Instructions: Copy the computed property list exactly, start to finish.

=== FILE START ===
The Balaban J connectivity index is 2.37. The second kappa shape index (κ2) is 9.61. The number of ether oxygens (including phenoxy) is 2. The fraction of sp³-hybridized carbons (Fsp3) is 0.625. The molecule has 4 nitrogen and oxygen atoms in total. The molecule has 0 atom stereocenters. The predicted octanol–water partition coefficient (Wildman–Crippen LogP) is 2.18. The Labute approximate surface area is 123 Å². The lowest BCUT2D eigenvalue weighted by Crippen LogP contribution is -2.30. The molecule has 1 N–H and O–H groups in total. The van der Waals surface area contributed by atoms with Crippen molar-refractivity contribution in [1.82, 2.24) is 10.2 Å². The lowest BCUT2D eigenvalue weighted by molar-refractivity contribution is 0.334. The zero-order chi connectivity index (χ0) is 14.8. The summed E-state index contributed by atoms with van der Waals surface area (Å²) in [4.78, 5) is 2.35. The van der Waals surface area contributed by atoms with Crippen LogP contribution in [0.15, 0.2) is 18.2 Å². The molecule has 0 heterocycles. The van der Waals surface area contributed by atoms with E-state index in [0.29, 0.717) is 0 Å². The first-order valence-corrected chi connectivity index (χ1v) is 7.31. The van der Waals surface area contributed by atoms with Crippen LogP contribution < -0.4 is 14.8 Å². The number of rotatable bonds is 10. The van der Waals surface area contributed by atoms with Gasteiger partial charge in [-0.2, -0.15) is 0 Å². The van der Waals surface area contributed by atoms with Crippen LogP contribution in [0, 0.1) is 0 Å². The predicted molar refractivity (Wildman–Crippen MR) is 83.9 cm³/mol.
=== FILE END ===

The Balaban J connectivity index is 2.37. The second kappa shape index (κ2) is 9.61. The number of ether oxygens (including phenoxy) is 2. The fraction of sp³-hybridized carbons (Fsp3) is 0.625. The molecule has 4 nitrogen and oxygen atoms in total. The molecule has 0 atom stereocenters. The predicted octanol–water partition coefficient (Wildman–Crippen LogP) is 2.18. The Labute approximate surface area is 123 Å². The lowest BCUT2D eigenvalue weighted by Crippen LogP contribution is -2.30. The molecule has 1 N–H and O–H groups in total. The van der Waals surface area contributed by atoms with Crippen molar-refractivity contribution in [1.82, 2.24) is 10.2 Å². The lowest BCUT2D eigenvalue weighted by molar-refractivity contribution is 0.334. The zero-order chi connectivity index (χ0) is 14.8. The summed E-state index contributed by atoms with van der Waals surface area (Å²) in [4.78, 5) is 2.35. The van der Waals surface area contributed by atoms with Crippen LogP contribution in [0.15, 0.2) is 18.2 Å². The molecule has 0 heterocycles. The van der Waals surface area contributed by atoms with E-state index in [0.29, 0.717) is 0 Å². The first-order valence-corrected chi connectivity index (χ1v) is 7.31. The van der Waals surface area contributed by atoms with Crippen LogP contribution < -0.4 is 14.8 Å². The number of rotatable bonds is 10. The van der Waals surface area contributed by atoms with Gasteiger partial charge in [-0.2, -0.15) is 0 Å². The van der Waals surface area contributed by atoms with Crippen LogP contribution in [0, 0.1) is 0 Å². The predicted molar refractivity (Wildman–Crippen MR) is 83.9 cm³/mol.